Labor Day: The 7 Best Birthing Scenes in Film (NSFW)
It's one of Hollywood's favorite and most pervasive tropes: the labor scene. Think of the films that have come out in the last few years or are about to come out. Knocked Up*, What to Expect When You're Expecting, Juno, Twilight: Breaking Dawn. You might think this says something about the universality of the human condition. After all, every single last one of us was born. But I don't see it that way. Because almost without fail, every labor scene ever committed to film falls into one of two categories: it's either a schlock comedy or a horror film.
Regardless of the genre, labor scenes alway involve screams of pain and fear, and if it's a comedy you can bet there will be some cray-zay hormonal hijinks thrown in. Ha ha! Because all women are crazy bitches, right, just trying to shackle their men-folk into the rigors of adulthood by helping them to perpetuate their biological imperative. Why do all labor scenes in film have to be so stereotypical? And do none of them even remotely represent what giving birth is like in real life?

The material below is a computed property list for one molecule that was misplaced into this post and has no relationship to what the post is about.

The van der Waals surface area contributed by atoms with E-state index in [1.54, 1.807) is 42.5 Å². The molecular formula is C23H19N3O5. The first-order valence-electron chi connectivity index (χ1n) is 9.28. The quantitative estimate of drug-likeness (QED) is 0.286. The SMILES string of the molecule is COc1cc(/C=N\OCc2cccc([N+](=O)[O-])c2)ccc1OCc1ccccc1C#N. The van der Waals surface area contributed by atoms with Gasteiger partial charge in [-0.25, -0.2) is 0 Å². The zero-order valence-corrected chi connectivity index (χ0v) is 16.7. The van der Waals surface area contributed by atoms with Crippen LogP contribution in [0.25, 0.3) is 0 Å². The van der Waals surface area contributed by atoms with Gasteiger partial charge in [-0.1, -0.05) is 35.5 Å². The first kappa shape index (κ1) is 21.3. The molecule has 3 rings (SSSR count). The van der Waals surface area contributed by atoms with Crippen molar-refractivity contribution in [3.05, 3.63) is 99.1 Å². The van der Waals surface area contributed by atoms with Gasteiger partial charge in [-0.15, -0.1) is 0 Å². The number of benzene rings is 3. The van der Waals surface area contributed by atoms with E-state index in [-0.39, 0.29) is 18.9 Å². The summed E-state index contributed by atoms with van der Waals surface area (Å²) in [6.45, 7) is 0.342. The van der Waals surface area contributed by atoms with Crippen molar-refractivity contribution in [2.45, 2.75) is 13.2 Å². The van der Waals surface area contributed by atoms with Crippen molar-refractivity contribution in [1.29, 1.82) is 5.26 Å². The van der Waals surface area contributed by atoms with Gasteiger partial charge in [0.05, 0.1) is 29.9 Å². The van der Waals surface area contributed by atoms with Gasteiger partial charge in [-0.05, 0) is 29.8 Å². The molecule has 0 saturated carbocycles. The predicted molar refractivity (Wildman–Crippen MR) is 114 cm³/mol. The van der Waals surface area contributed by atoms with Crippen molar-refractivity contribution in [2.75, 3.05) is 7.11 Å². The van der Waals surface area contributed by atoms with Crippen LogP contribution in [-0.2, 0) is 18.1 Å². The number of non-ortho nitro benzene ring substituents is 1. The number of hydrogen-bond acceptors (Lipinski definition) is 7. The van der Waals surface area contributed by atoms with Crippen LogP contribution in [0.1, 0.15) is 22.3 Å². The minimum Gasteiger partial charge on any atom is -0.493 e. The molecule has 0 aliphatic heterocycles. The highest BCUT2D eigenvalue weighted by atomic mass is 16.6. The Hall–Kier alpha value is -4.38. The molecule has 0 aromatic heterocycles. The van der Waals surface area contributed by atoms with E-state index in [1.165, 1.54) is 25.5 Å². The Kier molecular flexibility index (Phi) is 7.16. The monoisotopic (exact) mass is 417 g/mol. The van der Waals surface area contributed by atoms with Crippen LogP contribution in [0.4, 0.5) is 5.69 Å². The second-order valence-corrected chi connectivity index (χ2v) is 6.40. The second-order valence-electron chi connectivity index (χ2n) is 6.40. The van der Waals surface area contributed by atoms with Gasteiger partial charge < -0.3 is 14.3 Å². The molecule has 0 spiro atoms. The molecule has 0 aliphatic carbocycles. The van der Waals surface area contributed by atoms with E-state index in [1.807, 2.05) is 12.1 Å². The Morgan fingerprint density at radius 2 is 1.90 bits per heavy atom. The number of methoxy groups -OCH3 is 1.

Below, in honor of Labor Day, we compiled some of the best labor scenes in Hollywood. And by best, we mean worst.
Look Who's Talking
Before the birth, there has to be conception, right? The opening credits of Look Who's Talking basically encapsulate everything 14-year-old boys think of when they think of sex. Your "bros" swimming through a primordial ooze for the ultimate prize, all to the tune of the Beach Boys' "I Get Around," (because unmarried women who get pregnant are sluts, geddit?) It's like a frat-boy version of Sperm Wars. I did, however, forget that Abe Vigoda was in this movie. We won't even get into how stupid the birth scene in this film is.
Monty Python's The Meaning Of Life
To be honest, if I ever did have a kid I'd kind of want Graham Chapman and John Cleese to be my OBGYNs. I also really want a machine that goes BING!
The birth scene, which is just as rapey as the, well, rape scene, isn't available on YouTube, but trust. Poor Rosemary is forcibly drugged, and held down by her husband and his Satanist friends, who later steal her baby and tell her he died (with a promise of "We can get a new one," as though babies were puppies). But you can't blame her. If you were giving birth to the son of Satan you might fight back too.